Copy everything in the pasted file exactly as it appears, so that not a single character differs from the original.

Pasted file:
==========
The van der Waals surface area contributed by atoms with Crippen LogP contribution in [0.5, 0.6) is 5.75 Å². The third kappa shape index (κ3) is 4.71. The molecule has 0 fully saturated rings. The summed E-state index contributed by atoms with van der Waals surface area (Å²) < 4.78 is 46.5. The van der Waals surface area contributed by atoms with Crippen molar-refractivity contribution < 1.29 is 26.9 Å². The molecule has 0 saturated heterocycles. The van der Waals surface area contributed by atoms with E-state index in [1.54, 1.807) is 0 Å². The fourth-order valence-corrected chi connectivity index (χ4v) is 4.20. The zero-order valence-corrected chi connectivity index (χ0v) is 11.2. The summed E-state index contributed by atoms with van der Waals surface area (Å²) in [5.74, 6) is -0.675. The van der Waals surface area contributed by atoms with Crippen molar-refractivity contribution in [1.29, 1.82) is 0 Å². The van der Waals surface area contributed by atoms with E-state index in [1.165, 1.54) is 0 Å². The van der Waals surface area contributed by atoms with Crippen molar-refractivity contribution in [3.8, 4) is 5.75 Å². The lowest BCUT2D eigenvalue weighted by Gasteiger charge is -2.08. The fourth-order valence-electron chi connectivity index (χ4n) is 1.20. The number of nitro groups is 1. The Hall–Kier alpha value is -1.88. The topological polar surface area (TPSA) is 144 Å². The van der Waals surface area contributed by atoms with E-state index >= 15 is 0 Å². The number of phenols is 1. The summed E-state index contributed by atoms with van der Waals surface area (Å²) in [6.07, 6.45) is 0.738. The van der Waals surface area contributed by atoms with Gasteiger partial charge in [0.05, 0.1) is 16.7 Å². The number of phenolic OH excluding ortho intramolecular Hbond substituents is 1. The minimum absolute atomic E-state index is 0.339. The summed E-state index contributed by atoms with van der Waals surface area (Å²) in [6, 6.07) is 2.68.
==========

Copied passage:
The van der Waals surface area contributed by atoms with Crippen LogP contribution in [0.5, 0.6) is 5.75 Å². The third kappa shape index (κ3) is 4.71. The molecule has 0 fully saturated rings. The summed E-state index contributed by atoms with van der Waals surface area (Å²) < 4.78 is 46.5. The van der Waals surface area contributed by atoms with Crippen molar-refractivity contribution < 1.29 is 26.9 Å². The molecule has 0 saturated heterocycles. The van der Waals surface area contributed by atoms with E-state index in [1.54, 1.807) is 0 Å². The fourth-order valence-corrected chi connectivity index (χ4v) is 4.20. The zero-order valence-corrected chi connectivity index (χ0v) is 11.2. The summed E-state index contributed by atoms with van der Waals surface area (Å²) in [5.74, 6) is -0.675. The van der Waals surface area contributed by atoms with Crippen molar-refractivity contribution in [1.29, 1.82) is 0 Å². The van der Waals surface area contributed by atoms with E-state index in [1.165, 1.54) is 0 Å². The van der Waals surface area contributed by atoms with Crippen molar-refractivity contribution in [3.8, 4) is 5.75 Å². The lowest BCUT2D eigenvalue weighted by Gasteiger charge is -2.08. The fourth-order valence-electron chi connectivity index (χ4n) is 1.20. The number of nitro groups is 1. The Hall–Kier alpha value is -1.88. The topological polar surface area (TPSA) is 144 Å². The van der Waals surface area contributed by atoms with E-state index >= 15 is 0 Å². The number of phenols is 1. The summed E-state index contributed by atoms with van der Waals surface area (Å²) in [6.07, 6.45) is 0.738. The van der Waals surface area contributed by atoms with Gasteiger partial charge in [0.05, 0.1) is 16.7 Å². The number of phenolic OH excluding ortho intramolecular Hbond substituents is 1. The minimum absolute atomic E-state index is 0.339. The summed E-state index contributed by atoms with van der Waals surface area (Å²) in [6, 6.07) is 2.68.